Today I’d like to share with you an engaging activity to help children improve their observation skills and deepen their understanding of nature. It is inspired by one of my favorite books for teaching children about the world’s great artists and their work: An Eye for Art. For painter Joan Miro, manipulating and using color came naturally but he struggled with form. One of his teachers encouraged him to practice drawing common objects based only on his sense of touch. He could not look at the objects but rather was asked to spend time feeling them and examining their shape, texture, size, etc. and then drawing them based on only on those physical sensations. Sort of like a reverse of blind contour drawing (an effective exercise for learning to draw what you see).
Here’s how it works: Choose a found object from nature that is safe for children to touch. Place that object in a bag that your child cannot see through. Ask your child to reach in and feel the object without peeking. Prompt him to think about it’s texture, size, and shape. Is it smooth or rough? Ridged? Scaly? Do all sides have the same texture? Is it thin, long, pointy? Is it soft or hard?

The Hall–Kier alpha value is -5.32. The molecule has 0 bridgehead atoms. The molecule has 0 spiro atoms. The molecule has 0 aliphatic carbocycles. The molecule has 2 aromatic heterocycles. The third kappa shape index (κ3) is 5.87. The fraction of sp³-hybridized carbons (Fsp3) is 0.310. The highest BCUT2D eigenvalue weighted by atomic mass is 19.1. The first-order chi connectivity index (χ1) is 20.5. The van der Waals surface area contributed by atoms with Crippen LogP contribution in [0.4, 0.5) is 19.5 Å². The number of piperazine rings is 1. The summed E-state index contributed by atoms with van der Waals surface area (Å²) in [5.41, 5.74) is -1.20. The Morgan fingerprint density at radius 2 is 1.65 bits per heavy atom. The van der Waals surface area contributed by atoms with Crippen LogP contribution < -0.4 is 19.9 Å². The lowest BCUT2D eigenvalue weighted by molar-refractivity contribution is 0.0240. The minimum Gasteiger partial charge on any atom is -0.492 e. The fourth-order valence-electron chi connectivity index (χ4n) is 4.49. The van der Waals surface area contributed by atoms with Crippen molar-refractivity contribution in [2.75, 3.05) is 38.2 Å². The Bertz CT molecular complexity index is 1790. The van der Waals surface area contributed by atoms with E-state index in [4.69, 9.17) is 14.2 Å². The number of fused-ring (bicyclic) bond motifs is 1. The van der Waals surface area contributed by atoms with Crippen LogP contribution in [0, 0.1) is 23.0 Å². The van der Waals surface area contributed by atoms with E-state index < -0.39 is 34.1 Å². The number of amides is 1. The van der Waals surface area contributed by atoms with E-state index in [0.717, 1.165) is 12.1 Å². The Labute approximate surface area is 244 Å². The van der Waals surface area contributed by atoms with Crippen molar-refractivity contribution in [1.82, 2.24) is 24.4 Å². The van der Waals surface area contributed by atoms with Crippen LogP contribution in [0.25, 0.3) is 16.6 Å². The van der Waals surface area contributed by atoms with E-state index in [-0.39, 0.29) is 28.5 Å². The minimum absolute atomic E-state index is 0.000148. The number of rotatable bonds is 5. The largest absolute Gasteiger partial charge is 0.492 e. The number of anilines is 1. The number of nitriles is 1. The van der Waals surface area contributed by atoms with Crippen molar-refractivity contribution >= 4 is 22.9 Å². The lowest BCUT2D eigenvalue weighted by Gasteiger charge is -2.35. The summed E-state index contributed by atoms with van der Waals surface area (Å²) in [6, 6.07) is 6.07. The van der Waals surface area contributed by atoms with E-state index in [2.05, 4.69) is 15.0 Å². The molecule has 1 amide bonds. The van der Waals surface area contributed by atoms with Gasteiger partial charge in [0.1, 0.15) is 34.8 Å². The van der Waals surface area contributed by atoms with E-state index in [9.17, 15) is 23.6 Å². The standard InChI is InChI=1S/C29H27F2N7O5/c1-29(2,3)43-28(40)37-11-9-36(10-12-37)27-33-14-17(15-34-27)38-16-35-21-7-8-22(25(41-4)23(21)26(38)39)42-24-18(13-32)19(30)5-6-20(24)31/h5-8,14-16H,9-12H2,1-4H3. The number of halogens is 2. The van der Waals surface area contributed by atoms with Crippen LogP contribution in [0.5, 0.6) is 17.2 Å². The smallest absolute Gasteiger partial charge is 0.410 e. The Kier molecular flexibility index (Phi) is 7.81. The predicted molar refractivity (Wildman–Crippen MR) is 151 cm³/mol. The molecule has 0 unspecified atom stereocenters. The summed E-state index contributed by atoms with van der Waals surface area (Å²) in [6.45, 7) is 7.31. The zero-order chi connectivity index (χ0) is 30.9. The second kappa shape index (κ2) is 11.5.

Once your child has enough information to visualize the object it’s time to put pencil to paper and try to capture the object’s image in a drawing. Allow your child to feel the object again as he draws. Remind him of the details that he noticed through his sense of touch and to incorporate them into the drawing. The level of details that your child notices will support the accuracy of the drawing. Once the drawing is complete your child may like to take the object out and compare it to the drawing. At this point, my children wanted to add a second drawing of the object by looking at it. They enjoyed comparing them.
(Note: This activity is recommended for ages 7 and up but don’t hesitate to try it at a younger age. You know your child and what they are capable of. Toddlers and preschool-age children may enjoy “feely bags” – just feeling and identifying the object from nature. This simple activity will strengthen your child’s tactile perception, which is a great precursor to touch drawing.)
My children enjoyed this unique way of observing nature and we plan to practice it regularly in our nature journals (a great addition to any nature journal!). It was very effective for getting us all to really notice details that we may have overlooked otherwise. My oldest daughter was amazed to see that through her sense of touch she thought the pine cone had smaller scales and more of them. I’m curious to see how my children’s tactile perception, skills of observation, and touch drawings evolve over time.